The entire movie theater erupted in applause. A huge smile on my face, my cheeks wet with tears, I took a deep breath as I watched the credits roll on screen for Stephen Chbosky’s incredibly moving film, “Wonder.” Based on a children’s novel by R. J. Palacio of the same name, “Wonder” explores the journey of 10-year-old Auggie Pullman, played by exceedingly talented Jacob Tremblay—who also starred in the thriller “Room” and is, in my opinion, of unparalleled emotional intelligence for a child actor. Born with facial differences and having undergone 27 surgeries to help him see, breathe and hear without a hearing aid, Auggie grew up experiencing health issues and a fear of social stigmatization that prevented his parents from placing him in school until the fifth grade. However, feeling that home-schooling might not be a good escape route to continue pursuing, Auggie’s parents, played by Julia Roberts and Owen Wilson, finally decide to enroll him in the local middle school. From there, the story is an inspiring, heart-wrenching and wholly uplifting account of loyalty, love, pain, rejection and unity, as the characters delve deep and explore themselves and their relationships.
The story’s initial unraveling involves the realization that Auggie has been deeply impacted by this aspect of his identity. Instances when he talks of Halloween being his favorite holiday because it’s the one day where people don’t stare at him and treat him normally, to moments where he mentions that would choose invisibility as his superpower, combine the innocence of childhood with insecurities rooted in serious issues of stigmatization. However, as the story progresses, it delineates the complexity of his character, thus humanizing him and indicating that while his life, his relationships and his self-esteem are very much influenced by the stares he gets and the snide comments he receives from your run-of-the-mill preppy school-yard bullies, he is not defined simply by what happened to him. As a quick-witted Star Wars lover who dreams of being an astronaut and has a remarkable affinity for the sciences, Auggie is finally depicted for what he is, which is more than just his facial differences.
The multidimensionality exemplified by Auggie’s character is not just limited to him, but rather, is a defining feature of the film. Told in chapters that highlight the perspectives of several different characters whose lives are intertwined, the film allows for the story to be not just about Auggie’s experiences, but also about how every significant person in his life is impacted by him. From his sister, Via, to his best friend, Jack Will, the people around him are also depicted in all their complexity, as their relationships with other people, and their perspectives and ways of seeing, adapt and transform due to Auggie’s presence and importance in their lives.
Via, his sister, has a trying relationship with her mother, who unconsciously directs most of her attention towards Auggie. As the neglected child, Via’s story is a touching one, reminding us that Auggie is not a singular entity whose problems are his alone; it highlights the interconnectedness of human relationships, the way people affect each other and the poignant intricacies of family dynamics. Via’s acute observations regarding how her mother’s artwork seems to be inspired almost exclusively by Auggie, with Via’s own presence almost never featuring in it, pull at the viewer’s heartstrings. We observe Via’s character selflessly take a backseat, as she resigns to the fact that quality time with her mother is highly unlikely, yet she doesn’t feel that she has the right to complain because she actually believes her younger brother deserves more attention. The emotional dynamics in operation start to put strains on her relationship with Auggie, as well as cause her to minimize her own achievements and milestones, expecting her parents to not care about them anyway.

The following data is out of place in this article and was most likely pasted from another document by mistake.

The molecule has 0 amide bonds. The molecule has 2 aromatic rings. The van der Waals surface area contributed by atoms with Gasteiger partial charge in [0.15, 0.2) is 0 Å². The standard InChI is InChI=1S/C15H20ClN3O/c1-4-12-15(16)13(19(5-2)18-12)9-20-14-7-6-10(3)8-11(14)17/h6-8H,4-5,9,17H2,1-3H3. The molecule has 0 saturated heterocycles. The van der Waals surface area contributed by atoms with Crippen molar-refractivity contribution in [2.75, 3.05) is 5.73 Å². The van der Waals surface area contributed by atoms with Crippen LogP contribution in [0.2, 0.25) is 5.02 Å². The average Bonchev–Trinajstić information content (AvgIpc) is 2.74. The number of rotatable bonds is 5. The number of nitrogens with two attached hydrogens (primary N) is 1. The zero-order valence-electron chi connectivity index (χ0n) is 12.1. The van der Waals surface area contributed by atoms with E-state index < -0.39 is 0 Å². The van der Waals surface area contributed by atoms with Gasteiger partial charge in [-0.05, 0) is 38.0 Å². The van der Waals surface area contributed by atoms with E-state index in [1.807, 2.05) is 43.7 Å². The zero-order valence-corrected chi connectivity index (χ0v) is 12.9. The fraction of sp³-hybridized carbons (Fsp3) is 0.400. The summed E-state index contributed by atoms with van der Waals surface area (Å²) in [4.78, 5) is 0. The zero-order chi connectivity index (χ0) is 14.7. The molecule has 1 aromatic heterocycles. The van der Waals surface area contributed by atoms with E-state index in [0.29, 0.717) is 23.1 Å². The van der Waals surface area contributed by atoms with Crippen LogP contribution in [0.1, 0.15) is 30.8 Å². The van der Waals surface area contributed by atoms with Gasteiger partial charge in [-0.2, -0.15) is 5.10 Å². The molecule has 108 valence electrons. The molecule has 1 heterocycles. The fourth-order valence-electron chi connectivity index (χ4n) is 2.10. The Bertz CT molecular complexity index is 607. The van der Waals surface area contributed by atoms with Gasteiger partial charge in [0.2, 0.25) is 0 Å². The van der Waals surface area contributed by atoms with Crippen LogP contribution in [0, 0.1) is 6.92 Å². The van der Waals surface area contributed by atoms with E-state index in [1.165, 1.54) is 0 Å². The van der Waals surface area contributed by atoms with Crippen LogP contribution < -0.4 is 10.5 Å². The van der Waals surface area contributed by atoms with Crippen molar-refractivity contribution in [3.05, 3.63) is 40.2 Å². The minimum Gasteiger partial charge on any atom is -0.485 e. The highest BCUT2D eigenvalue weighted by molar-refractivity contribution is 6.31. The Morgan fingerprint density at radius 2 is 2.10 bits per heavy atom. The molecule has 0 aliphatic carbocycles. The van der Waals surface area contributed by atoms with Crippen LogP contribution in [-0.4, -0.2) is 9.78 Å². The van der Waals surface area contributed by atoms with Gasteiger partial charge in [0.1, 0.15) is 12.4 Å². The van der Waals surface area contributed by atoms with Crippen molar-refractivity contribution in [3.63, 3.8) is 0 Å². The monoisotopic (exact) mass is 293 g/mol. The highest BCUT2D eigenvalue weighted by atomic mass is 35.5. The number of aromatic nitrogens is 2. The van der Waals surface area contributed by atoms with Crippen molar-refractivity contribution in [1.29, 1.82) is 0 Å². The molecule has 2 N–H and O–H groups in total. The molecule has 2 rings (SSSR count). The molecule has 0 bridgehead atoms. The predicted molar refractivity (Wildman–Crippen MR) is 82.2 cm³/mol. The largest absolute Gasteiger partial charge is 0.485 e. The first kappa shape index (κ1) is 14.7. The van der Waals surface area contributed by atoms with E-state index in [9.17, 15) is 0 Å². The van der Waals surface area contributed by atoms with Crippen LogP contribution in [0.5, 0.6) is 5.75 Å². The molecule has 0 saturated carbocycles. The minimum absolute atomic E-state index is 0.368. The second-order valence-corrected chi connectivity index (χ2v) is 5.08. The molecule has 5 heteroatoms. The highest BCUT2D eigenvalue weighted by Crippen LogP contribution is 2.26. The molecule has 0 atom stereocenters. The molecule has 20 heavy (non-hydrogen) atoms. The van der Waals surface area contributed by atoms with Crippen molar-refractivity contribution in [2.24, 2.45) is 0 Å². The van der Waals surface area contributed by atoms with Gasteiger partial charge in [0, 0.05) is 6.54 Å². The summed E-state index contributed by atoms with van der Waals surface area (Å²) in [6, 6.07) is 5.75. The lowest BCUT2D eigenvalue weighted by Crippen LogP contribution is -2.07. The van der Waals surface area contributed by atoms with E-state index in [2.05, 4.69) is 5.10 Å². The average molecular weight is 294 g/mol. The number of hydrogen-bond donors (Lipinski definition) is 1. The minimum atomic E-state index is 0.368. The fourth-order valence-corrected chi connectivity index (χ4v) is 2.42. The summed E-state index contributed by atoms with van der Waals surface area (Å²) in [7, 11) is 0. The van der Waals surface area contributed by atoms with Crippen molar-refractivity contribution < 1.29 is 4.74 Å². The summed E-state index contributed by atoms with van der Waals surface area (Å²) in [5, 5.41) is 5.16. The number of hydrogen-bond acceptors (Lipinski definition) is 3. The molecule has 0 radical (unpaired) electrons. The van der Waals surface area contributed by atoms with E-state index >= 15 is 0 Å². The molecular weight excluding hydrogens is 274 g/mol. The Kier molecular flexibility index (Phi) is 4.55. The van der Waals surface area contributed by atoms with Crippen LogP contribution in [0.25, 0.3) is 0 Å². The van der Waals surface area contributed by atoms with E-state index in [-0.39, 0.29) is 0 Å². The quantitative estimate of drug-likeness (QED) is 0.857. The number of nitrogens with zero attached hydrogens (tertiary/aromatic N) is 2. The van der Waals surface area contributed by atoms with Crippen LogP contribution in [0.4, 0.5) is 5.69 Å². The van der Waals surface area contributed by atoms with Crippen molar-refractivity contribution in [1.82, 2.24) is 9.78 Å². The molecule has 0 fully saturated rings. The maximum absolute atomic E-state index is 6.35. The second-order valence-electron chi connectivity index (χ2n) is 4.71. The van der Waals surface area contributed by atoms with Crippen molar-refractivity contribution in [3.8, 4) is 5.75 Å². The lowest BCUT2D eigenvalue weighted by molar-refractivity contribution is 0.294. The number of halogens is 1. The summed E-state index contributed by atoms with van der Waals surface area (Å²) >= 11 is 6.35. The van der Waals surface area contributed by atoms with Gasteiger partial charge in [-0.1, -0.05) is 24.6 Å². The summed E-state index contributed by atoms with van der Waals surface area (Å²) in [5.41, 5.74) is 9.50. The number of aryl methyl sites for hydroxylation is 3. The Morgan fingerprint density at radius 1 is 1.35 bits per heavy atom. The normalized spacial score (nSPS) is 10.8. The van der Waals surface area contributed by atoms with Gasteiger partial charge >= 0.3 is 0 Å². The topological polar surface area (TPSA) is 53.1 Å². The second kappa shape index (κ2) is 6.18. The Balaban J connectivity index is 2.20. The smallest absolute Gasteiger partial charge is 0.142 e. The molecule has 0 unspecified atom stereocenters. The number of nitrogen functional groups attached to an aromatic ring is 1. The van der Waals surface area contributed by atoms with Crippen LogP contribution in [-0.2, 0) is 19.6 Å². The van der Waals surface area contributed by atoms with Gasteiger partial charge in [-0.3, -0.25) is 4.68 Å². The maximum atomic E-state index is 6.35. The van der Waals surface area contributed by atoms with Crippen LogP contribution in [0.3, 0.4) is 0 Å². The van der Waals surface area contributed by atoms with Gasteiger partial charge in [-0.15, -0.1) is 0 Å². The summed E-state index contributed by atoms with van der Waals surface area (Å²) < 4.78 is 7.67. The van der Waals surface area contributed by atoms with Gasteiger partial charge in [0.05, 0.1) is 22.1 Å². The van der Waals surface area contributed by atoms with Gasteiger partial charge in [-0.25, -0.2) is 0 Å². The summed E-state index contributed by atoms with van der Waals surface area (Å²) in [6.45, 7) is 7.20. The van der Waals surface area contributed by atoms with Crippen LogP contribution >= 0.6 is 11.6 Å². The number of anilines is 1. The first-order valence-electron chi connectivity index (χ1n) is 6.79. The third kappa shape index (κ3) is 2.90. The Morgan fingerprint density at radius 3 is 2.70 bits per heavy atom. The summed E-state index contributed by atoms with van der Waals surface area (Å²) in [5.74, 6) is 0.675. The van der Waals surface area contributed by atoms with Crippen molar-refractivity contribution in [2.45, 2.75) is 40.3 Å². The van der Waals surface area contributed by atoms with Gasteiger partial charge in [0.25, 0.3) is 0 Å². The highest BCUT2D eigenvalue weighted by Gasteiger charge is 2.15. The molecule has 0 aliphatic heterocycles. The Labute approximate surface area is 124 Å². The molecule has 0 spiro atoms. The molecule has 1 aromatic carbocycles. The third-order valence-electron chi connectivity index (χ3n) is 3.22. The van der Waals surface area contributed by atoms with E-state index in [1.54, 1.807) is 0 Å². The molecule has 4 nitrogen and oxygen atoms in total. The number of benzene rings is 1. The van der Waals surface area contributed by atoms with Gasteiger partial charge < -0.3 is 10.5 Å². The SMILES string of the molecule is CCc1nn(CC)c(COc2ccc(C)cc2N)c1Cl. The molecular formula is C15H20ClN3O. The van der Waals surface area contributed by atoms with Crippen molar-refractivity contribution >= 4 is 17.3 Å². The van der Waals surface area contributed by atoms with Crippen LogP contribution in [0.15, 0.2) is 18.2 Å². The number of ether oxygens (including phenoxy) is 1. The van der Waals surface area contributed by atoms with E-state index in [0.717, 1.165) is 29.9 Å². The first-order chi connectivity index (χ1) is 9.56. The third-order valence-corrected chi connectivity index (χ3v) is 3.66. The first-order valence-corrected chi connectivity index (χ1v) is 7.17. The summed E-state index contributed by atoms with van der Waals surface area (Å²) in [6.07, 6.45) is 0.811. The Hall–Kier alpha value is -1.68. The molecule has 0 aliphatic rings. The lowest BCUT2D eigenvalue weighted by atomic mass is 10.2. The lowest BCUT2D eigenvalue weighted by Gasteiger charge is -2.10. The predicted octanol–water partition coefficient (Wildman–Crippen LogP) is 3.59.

Another relationship that touches audiences immensely is Auggie’s friendship with Jack Will. Jack is an instantly likeable character who treats Auggie nicely when he first joins school, creating the impression that they’re good friends. However, when Auggie overhears Jack bad-mouthing him, as he talks to the boys who regularly bully Auggie during school, audiences are left heartbroken, seeing the protagonist’s first real hope of adjusting at school fall apart. However, the story is later told from Jack’s perspective, and one sees this young 10-year-old boy display immense maturity when confronted with serious issues of stigmatization and bullying directed towards a friend. He forgoes a fairly common need to fit in—especially within the brutally judgmental environment of middle school—in order to exhibit real solidarity and loyalty towards Auggie. Watching such young children learn and grow, as they actively make choices regarding the kinds of people they want to be, is a poignant experience that reflects how people change and develop as a result of their relationships with others in their lives. The viscerally depicted personal struggles of these intimately connected characters adds a dimension of realism and relatability that truly makes one feel for all the people on screen. Viewers thus find it hard to blame anyone for their actions because one can see where each person is coming from throughout.